Jon is committed to the education and mentorship of young musicians. He has led his own Social Music Residency and Mentoring Program sponsored by Chase, as well as master classes throughout the world. He has also led several cultural exchanges, beginning in 2006, while still a teen, with the Netherlands Trust, which brought students from the USA and Holland to perform with him at both The Royal Concert Gebouw and Carnegie Hall.
Heather Hart, based in Brooklyn, is a Lecturer at Rutgers University and an interdisciplinary artist exploring the power in thresholds, questioning dominant narratives, and creating alternatives to them through viewer activation. She was awarded grants from Anonymous Was A Woman, the Graham Foundation, Joan Mitchell Foundation, and the Jerome Foundation, NYFA, and Harpo Foundation. Hart co-founded Black Lunch Table in 2005 and has won a Creative Capital award, Wikimedia Foundation grants, and an Andy Warhol Foundation of Art grant with that project. Hart’s work has been exhibited at the Queens Museum, Storm King Art Center, The Kohler Art Center, NCMA, Eastern Illinois University, Seattle Art Museum, Brooklyn Museum, and the University of Toronto, Scarborough among others. Hart is a lecturer at Mason Gross School for Art + Design and a trustee at Storm King Art Center. Hart works with Davidson Gallery in New York and she studied at Skowhegan, Whitney ISP, Cornish College of the Arts, Princeton University, and received her MFA from Rutgers University.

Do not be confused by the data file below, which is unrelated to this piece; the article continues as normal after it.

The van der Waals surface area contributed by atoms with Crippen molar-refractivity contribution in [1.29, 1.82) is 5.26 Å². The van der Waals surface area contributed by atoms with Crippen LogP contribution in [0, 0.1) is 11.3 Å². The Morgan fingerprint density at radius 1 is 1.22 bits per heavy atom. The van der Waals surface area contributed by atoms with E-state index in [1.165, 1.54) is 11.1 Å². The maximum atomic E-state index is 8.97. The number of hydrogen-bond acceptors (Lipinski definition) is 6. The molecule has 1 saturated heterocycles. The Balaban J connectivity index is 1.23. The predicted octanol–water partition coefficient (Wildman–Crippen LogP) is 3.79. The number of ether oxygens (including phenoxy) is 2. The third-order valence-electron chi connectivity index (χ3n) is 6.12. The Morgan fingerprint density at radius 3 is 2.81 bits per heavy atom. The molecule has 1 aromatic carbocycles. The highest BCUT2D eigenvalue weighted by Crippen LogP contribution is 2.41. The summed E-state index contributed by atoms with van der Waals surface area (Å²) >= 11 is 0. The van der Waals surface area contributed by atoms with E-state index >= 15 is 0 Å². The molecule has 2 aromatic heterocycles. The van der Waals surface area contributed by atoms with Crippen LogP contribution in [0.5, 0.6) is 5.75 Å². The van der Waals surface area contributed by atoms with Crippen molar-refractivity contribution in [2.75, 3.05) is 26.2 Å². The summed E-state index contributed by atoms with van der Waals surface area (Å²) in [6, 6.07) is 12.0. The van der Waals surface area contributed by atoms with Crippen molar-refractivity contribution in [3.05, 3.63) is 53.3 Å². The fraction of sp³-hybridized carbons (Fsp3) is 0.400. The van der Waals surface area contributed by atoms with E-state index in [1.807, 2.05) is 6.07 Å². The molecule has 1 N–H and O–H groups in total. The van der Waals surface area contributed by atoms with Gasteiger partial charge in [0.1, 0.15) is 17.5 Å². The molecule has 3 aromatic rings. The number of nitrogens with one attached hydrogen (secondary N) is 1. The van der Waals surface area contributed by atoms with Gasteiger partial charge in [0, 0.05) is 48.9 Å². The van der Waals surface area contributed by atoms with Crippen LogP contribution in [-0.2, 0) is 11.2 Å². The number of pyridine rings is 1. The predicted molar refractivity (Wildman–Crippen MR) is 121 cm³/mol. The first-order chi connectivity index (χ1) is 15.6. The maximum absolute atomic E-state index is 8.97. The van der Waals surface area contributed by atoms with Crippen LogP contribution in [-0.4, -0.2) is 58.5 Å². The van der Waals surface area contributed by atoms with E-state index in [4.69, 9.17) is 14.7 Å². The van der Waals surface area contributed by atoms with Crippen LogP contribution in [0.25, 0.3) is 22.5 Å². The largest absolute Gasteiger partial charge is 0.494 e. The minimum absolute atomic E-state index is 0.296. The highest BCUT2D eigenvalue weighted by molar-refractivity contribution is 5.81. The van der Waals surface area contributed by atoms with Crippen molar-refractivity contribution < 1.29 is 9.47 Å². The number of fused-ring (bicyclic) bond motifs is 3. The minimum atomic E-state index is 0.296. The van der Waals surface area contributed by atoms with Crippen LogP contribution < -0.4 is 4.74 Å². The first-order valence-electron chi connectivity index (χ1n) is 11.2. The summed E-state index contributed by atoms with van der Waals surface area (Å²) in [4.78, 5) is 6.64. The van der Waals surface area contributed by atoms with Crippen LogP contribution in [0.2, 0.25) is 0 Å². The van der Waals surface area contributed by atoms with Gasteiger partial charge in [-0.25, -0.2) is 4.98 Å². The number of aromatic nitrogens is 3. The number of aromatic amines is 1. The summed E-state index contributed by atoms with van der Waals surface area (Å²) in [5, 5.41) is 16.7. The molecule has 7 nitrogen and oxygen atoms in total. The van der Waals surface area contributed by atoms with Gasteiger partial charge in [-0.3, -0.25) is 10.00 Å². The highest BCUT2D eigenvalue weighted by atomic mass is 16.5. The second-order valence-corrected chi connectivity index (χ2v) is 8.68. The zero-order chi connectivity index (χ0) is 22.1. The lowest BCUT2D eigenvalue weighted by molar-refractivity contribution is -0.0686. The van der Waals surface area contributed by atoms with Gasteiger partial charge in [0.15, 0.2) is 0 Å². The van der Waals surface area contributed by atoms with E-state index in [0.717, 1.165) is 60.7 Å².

At a time when individuals are divided by physical boundaries and sociopolitical issues, interdisciplinary artist and educator Jesse Wright’s work seeks to champion making connections and promoting empathy through considering one another’s stories.
Wright draws upon his background in painting and commercial design to explore spiritual connections underlying daily experience through his mixed media paintings (often involving reclaimed materials from the streets), printmaking, and video. His blended visual styles also reference his blended Jamaican American heritage. Wright’s work is an exploration and communication of narratives inspired by humanitarian work at underserved and disenfranchised communities – orphanages, medical centers, schools, and displacement camps – in Haiti, Honduras, Mexico, Uganda, and the United States while simultaneously developing an ongoing series frequently referencing scripture. The “NO RULE MULTIPLY ALPHA – Jamaica Faith” series reconnects the artist to his mother’s homeland through the depiction of locals and family members as vessels for biblical allegory and commentary on their life throughout the diaspora in it’s complex beauty and tension.